Donovan House & Grounds


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    Update as of 3/31/05: Demolition has begun on the Stockwell Manor site. The Donovan house, pictured in the lower row below, is gone. Most of the trees on the site, including the saucer magnolias just bursting into bloom in the picture below and a magnificent tulip poplar visible just above the orange crane in the right-hand picture, will soon be destroyed. Plans call for preserving a small number of trees, including the bald cyress in the tree protection enclosure on the right immediately below, and a rare Franklinia, not pictured, which will have to survive transplanting.

    The Donovan House and grounds, with the "Donovans of Traigli" sign out front, have been familiar landmarks on Great Falls St. for many years. The house, built, in 1925 on a lot subdivided from Ellen McConvey's portion of the Burke Farm, is an early example of suburban development in the watershed, clearly different in style and purpose from the farmhouses that preceded it. Perhaps the most notable features of the property, however, are the many trees and shrubs planted or preserved in an arboretum-style landscape created by the Donovan family. These include a number of ornamentals, such as the saucer magnolias and golden raintrees visible from the road, as well as large boxwoods and other shrubs. There are also a variety of native trees, including mature evergreeens such as American Holly and Magnolia grandiflora, and large specimens of Tulip Poplar and Black Walnut. Although a considerable portion of the property is given over to lawn -- not the best habitat for wild creatures -- the large trees, and the thickets created by shrubs surrounding them, provide a variety of sheltering, nesting, and feeding spots for birds and animals.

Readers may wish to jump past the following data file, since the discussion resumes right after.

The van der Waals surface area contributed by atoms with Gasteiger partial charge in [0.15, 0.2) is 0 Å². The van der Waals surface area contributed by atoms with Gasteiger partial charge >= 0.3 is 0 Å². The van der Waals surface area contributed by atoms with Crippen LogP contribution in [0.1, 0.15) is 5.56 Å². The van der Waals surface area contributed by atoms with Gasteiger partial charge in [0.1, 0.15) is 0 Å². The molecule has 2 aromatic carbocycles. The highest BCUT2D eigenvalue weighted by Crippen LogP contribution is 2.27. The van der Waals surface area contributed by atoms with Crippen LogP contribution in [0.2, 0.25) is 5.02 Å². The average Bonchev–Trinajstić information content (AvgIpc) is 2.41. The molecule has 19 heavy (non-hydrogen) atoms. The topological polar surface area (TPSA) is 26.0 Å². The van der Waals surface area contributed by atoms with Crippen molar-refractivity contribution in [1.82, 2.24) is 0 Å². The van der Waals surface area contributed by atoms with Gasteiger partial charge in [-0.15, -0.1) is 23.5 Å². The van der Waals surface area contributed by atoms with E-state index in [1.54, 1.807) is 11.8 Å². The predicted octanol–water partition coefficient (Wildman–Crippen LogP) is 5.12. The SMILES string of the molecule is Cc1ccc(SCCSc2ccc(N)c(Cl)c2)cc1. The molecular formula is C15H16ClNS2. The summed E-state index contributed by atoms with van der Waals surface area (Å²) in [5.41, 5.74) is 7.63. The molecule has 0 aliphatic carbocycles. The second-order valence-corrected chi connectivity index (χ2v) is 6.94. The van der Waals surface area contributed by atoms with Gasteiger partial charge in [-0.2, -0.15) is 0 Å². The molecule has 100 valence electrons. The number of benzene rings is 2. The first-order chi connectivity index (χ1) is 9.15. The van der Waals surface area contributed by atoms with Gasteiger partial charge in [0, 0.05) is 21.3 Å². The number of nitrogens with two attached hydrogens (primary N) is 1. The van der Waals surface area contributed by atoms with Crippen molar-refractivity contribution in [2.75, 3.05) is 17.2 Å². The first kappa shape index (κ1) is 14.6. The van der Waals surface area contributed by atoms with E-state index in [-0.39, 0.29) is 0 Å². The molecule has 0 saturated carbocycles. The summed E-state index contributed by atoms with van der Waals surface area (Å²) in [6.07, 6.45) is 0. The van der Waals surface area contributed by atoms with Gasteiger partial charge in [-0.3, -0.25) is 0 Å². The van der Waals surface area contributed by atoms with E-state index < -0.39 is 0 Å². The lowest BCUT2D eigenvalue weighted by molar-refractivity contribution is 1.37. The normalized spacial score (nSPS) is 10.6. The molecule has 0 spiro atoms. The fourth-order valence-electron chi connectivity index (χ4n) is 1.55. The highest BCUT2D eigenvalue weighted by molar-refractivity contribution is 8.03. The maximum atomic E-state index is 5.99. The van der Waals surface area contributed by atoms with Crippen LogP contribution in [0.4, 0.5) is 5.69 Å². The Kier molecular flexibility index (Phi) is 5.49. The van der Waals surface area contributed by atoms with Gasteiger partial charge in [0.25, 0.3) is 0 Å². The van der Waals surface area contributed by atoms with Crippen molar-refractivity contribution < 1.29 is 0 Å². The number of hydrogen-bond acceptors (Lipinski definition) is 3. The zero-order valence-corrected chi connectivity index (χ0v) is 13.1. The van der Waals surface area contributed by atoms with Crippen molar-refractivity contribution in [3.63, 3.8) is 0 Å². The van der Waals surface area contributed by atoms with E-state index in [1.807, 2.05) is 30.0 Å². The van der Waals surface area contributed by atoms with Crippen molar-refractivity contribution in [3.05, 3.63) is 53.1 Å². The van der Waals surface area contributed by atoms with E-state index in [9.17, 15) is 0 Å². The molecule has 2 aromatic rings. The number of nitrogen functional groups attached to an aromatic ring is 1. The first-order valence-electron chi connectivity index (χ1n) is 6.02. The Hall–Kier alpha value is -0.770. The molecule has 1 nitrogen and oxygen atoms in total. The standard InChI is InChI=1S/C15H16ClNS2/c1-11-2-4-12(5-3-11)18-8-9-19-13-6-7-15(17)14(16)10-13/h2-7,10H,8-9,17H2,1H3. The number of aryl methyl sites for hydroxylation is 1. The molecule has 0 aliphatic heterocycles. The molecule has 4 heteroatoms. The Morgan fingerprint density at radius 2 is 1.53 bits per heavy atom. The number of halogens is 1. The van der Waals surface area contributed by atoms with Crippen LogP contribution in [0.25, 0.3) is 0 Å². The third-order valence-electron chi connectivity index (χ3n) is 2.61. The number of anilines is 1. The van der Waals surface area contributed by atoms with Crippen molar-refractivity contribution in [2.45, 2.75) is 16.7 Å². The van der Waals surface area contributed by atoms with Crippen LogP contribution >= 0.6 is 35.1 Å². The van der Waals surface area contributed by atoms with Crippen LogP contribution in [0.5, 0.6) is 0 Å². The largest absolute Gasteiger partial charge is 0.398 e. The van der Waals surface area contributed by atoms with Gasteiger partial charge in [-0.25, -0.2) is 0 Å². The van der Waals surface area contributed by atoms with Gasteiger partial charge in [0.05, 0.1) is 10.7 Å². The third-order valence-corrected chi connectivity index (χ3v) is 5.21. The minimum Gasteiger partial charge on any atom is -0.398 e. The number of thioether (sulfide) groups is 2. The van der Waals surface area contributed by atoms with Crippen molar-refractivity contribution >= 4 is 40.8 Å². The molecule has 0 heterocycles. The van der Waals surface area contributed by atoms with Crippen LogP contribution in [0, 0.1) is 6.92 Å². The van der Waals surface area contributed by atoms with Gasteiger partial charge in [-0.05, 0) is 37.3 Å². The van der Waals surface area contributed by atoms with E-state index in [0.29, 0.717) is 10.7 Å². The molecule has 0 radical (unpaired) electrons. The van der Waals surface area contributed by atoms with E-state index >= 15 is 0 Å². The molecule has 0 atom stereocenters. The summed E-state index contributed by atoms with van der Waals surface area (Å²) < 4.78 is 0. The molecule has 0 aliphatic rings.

This property, like several other in the watershed, is scheduled to become part of Winchester Homes' Stockwell Manor development (depicted on the watershed map ). Winchester Homes plans to demolish the Donovan house, and to construct the main entrance to the development through what is now the southern half of the house. They also plan to cut down the majority of the trees on the property. While this property is not the most environmentally or historically sensitive part of the proposed development (see discussions of Burke's Spring and the Dye/Burke house ), changes here will have a real impact on the views along Great Falls St., will add impervious surface, and will diminish the amount, variety, and size of habitat-providing native vegetation in the watershed.

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